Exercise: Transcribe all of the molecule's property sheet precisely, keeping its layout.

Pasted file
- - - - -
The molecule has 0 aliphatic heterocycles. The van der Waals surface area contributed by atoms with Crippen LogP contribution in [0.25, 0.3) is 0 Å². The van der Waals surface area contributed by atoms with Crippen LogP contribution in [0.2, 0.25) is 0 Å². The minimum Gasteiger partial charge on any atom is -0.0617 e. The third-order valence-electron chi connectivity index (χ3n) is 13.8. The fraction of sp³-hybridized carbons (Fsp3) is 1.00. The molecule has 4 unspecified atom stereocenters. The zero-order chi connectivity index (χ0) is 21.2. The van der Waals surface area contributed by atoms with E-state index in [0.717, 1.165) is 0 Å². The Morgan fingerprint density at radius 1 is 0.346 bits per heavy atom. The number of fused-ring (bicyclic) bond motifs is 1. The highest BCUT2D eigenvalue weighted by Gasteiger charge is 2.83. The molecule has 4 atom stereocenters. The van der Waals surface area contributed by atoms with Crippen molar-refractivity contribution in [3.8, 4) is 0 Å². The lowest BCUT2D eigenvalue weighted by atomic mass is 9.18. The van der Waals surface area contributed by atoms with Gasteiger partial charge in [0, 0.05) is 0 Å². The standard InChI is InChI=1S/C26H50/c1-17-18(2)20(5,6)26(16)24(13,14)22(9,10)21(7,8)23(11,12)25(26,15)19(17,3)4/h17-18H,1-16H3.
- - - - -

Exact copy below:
The molecule has 0 aliphatic heterocycles. The van der Waals surface area contributed by atoms with Crippen LogP contribution in [0.25, 0.3) is 0 Å². The van der Waals surface area contributed by atoms with Crippen LogP contribution in [0.2, 0.25) is 0 Å². The minimum Gasteiger partial charge on any atom is -0.0617 e. The third-order valence-electron chi connectivity index (χ3n) is 13.8. The fraction of sp³-hybridized carbons (Fsp3) is 1.00. The molecule has 4 unspecified atom stereocenters. The zero-order chi connectivity index (χ0) is 21.2. The van der Waals surface area contributed by atoms with E-state index in [0.717, 1.165) is 0 Å². The Morgan fingerprint density at radius 1 is 0.346 bits per heavy atom. The number of fused-ring (bicyclic) bond motifs is 1. The highest BCUT2D eigenvalue weighted by Gasteiger charge is 2.83. The molecule has 4 atom stereocenters. The van der Waals surface area contributed by atoms with Crippen molar-refractivity contribution in [3.8, 4) is 0 Å². The lowest BCUT2D eigenvalue weighted by atomic mass is 9.18. The van der Waals surface area contributed by atoms with Gasteiger partial charge in [0, 0.05) is 0 Å². The standard InChI is InChI=1S/C26H50/c1-17-18(2)20(5,6)26(16)24(13,14)22(9,10)21(7,8)23(11,12)25(26,15)19(17,3)4/h17-18H,1-16H3.